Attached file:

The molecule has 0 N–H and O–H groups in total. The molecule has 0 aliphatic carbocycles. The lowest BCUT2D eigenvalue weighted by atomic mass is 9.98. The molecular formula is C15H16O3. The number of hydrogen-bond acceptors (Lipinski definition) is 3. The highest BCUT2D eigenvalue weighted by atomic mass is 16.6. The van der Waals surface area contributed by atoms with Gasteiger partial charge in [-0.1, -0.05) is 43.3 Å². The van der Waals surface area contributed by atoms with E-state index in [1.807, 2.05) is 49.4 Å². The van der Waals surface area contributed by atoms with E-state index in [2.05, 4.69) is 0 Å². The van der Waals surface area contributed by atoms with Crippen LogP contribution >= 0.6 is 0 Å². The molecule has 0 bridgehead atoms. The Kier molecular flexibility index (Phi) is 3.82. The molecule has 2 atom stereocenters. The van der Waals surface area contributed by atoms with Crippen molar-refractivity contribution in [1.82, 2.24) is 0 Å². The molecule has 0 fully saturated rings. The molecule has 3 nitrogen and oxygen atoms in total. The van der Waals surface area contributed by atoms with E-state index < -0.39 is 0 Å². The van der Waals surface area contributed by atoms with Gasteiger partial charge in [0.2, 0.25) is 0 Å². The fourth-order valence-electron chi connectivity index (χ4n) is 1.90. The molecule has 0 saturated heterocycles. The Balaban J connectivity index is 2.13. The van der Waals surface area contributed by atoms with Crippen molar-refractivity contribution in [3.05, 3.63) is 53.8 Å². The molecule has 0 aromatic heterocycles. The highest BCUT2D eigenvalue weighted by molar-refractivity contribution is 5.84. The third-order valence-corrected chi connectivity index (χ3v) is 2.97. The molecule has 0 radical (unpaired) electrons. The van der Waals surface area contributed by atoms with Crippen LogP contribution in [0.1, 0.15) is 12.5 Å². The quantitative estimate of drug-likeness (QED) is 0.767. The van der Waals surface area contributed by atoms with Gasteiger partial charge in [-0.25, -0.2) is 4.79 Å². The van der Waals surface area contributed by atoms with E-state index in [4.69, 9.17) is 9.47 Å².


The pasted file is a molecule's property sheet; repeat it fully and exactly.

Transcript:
The molecule has 0 N–H and O–H groups in total. The molecule has 0 aliphatic carbocycles. The lowest BCUT2D eigenvalue weighted by atomic mass is 9.98. The molecular formula is C15H16O3. The number of hydrogen-bond acceptors (Lipinski definition) is 3. The highest BCUT2D eigenvalue weighted by atomic mass is 16.6. The van der Waals surface area contributed by atoms with Gasteiger partial charge in [-0.1, -0.05) is 43.3 Å². The van der Waals surface area contributed by atoms with E-state index in [1.807, 2.05) is 49.4 Å². The van der Waals surface area contributed by atoms with E-state index in [2.05, 4.69) is 0 Å². The van der Waals surface area contributed by atoms with Crippen LogP contribution >= 0.6 is 0 Å². The molecule has 0 bridgehead atoms. The Kier molecular flexibility index (Phi) is 3.82. The molecule has 2 atom stereocenters. The van der Waals surface area contributed by atoms with Crippen molar-refractivity contribution in [1.82, 2.24) is 0 Å². The molecule has 0 fully saturated rings. The molecule has 3 nitrogen and oxygen atoms in total. The van der Waals surface area contributed by atoms with E-state index < -0.39 is 0 Å². The van der Waals surface area contributed by atoms with Gasteiger partial charge in [0.2, 0.25) is 0 Å². The fourth-order valence-electron chi connectivity index (χ4n) is 1.90. The molecule has 0 saturated heterocycles. The Balaban J connectivity index is 2.13. The van der Waals surface area contributed by atoms with Crippen molar-refractivity contribution in [3.05, 3.63) is 53.8 Å². The molecule has 0 aromatic heterocycles. The highest BCUT2D eigenvalue weighted by molar-refractivity contribution is 5.84. The third-order valence-corrected chi connectivity index (χ3v) is 2.97. The molecule has 0 radical (unpaired) electrons. The van der Waals surface area contributed by atoms with Crippen LogP contribution in [0.1, 0.15) is 12.5 Å². The quantitative estimate of drug-likeness (QED) is 0.767. The van der Waals surface area contributed by atoms with Gasteiger partial charge in [-0.25, -0.2) is 4.79 Å². The van der Waals surface area contributed by atoms with E-state index in [4.69, 9.17) is 9.47 Å².